I used to follow the “three•pages•a•day” maxim as a writer and thought I was doing okay. Most wannabe writers average that quotidian output (at least, that’s what I hear from writer’s circles and other groups that I haunt for company and when my battered authorly ego needs emotional, unconditional hugs). I had a day job that exercised my left brain and three pages a day was a good balance to harness the right side of my grey cell repository. Or so I thought. Then I looked at what it took to get published – like competing in the Olympics these days, because there is no more room left for mediocrity; some publishers, especially small guys, fail because a single book bombs. And how long do Olympic athletes practise to make it to the Games, let alone win medals? Ten years? With an average of five hours per day of practice? Allowing for weekends and holidays off, that would be about five hours x 220 days x 10 years = 11,000 hours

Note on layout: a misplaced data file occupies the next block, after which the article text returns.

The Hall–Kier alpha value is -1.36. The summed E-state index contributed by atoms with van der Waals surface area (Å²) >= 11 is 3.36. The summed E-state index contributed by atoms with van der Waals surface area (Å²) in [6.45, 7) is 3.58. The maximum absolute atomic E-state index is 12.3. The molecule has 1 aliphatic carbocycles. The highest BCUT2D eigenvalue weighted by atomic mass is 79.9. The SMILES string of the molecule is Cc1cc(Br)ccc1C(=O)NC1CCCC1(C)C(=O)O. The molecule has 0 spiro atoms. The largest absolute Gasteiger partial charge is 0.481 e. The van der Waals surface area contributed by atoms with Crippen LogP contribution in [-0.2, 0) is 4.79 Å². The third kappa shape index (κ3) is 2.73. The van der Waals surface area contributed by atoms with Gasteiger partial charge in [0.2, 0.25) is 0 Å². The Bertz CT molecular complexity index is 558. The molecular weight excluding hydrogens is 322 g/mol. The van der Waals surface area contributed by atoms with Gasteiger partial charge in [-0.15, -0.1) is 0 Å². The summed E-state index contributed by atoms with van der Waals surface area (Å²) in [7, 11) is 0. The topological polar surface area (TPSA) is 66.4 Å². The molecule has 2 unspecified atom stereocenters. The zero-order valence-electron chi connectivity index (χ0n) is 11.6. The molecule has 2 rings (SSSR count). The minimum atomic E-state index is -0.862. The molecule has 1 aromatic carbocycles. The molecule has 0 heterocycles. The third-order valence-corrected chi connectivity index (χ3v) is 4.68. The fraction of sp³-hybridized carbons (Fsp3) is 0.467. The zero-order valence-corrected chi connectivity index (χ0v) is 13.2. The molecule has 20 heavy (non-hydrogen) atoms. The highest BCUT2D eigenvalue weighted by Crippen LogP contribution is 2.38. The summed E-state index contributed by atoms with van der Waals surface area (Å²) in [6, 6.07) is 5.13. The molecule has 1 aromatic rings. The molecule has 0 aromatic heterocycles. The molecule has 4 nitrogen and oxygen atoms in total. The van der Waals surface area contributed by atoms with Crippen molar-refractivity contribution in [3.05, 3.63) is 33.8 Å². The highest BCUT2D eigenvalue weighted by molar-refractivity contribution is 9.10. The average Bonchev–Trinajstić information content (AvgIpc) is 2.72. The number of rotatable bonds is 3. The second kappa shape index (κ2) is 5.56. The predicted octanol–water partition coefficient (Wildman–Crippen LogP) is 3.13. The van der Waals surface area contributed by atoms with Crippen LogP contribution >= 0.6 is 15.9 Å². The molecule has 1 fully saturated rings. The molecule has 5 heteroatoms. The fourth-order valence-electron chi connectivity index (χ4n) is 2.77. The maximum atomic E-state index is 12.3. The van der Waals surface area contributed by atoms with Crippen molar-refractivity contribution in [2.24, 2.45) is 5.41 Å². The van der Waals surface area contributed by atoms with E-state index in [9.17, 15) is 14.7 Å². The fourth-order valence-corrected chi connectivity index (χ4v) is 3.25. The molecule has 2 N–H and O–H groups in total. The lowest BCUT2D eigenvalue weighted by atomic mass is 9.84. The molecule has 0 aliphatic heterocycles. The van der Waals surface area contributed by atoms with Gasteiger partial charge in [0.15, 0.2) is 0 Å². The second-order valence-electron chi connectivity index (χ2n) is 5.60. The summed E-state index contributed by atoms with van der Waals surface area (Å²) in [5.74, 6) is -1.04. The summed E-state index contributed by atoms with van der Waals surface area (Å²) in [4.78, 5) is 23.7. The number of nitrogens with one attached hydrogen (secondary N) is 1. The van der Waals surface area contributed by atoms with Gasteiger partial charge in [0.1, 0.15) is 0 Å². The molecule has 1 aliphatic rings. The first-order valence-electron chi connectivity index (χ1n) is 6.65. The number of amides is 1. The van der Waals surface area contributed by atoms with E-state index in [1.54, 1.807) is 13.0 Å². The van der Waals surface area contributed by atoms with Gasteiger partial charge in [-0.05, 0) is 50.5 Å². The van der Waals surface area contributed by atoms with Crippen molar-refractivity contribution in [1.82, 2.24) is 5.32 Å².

So let’s do the math backwards now. Three pages a day takes about an hour to write (if you go longer, you are probably editing, or writing a lot of crap). So I would need 11,000 working days (writers take weekends and holidays off too to recharge) – that would be 50 years! I’d be a posthumous writer! And that too, only if my progeny do not forget to publish the manuscripts sitting as part of their inheritance! Given how paltry that inheritance will be, they may be apt to burn those damned papers that I laboured over so much instead of doing a real job and earning my estate some real money.
So the unfortunate message I have for all you wannabe writers is – crank up the gas and keep writing, if you want to see your books in print before you die (self•publishing excluded, of course).

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